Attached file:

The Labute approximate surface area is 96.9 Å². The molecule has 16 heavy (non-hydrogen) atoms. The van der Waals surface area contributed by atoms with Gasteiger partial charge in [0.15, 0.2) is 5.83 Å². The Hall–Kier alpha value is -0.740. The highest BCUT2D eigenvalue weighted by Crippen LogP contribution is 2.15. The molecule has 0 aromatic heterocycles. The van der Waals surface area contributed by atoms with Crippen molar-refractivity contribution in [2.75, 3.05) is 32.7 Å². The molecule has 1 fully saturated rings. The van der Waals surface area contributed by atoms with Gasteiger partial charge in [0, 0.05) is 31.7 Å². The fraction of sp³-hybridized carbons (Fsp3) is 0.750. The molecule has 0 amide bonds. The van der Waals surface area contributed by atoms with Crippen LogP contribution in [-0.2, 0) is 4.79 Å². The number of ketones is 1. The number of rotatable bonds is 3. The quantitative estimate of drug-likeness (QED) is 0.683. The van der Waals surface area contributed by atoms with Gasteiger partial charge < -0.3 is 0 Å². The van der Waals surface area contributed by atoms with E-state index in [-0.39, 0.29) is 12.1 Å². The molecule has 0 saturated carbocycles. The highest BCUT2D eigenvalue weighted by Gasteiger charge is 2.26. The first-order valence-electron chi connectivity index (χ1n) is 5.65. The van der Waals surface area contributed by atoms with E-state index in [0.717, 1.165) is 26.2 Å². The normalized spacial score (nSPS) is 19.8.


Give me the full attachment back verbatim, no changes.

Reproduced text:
The Labute approximate surface area is 96.9 Å². The molecule has 16 heavy (non-hydrogen) atoms. The van der Waals surface area contributed by atoms with Gasteiger partial charge in [0.15, 0.2) is 5.83 Å². The Hall–Kier alpha value is -0.740. The highest BCUT2D eigenvalue weighted by Crippen LogP contribution is 2.15. The molecule has 0 aromatic heterocycles. The van der Waals surface area contributed by atoms with Crippen molar-refractivity contribution in [2.75, 3.05) is 32.7 Å². The molecule has 1 fully saturated rings. The van der Waals surface area contributed by atoms with Gasteiger partial charge in [0, 0.05) is 31.7 Å². The fraction of sp³-hybridized carbons (Fsp3) is 0.750. The molecule has 0 amide bonds. The van der Waals surface area contributed by atoms with Crippen LogP contribution in [-0.2, 0) is 4.79 Å². The number of ketones is 1. The number of rotatable bonds is 3. The quantitative estimate of drug-likeness (QED) is 0.683. The van der Waals surface area contributed by atoms with Gasteiger partial charge < -0.3 is 0 Å². The van der Waals surface area contributed by atoms with E-state index in [-0.39, 0.29) is 12.1 Å². The molecule has 0 saturated carbocycles. The highest BCUT2D eigenvalue weighted by Gasteiger charge is 2.26. The first-order valence-electron chi connectivity index (χ1n) is 5.65. The van der Waals surface area contributed by atoms with E-state index in [0.717, 1.165) is 26.2 Å². The normalized spacial score (nSPS) is 19.8.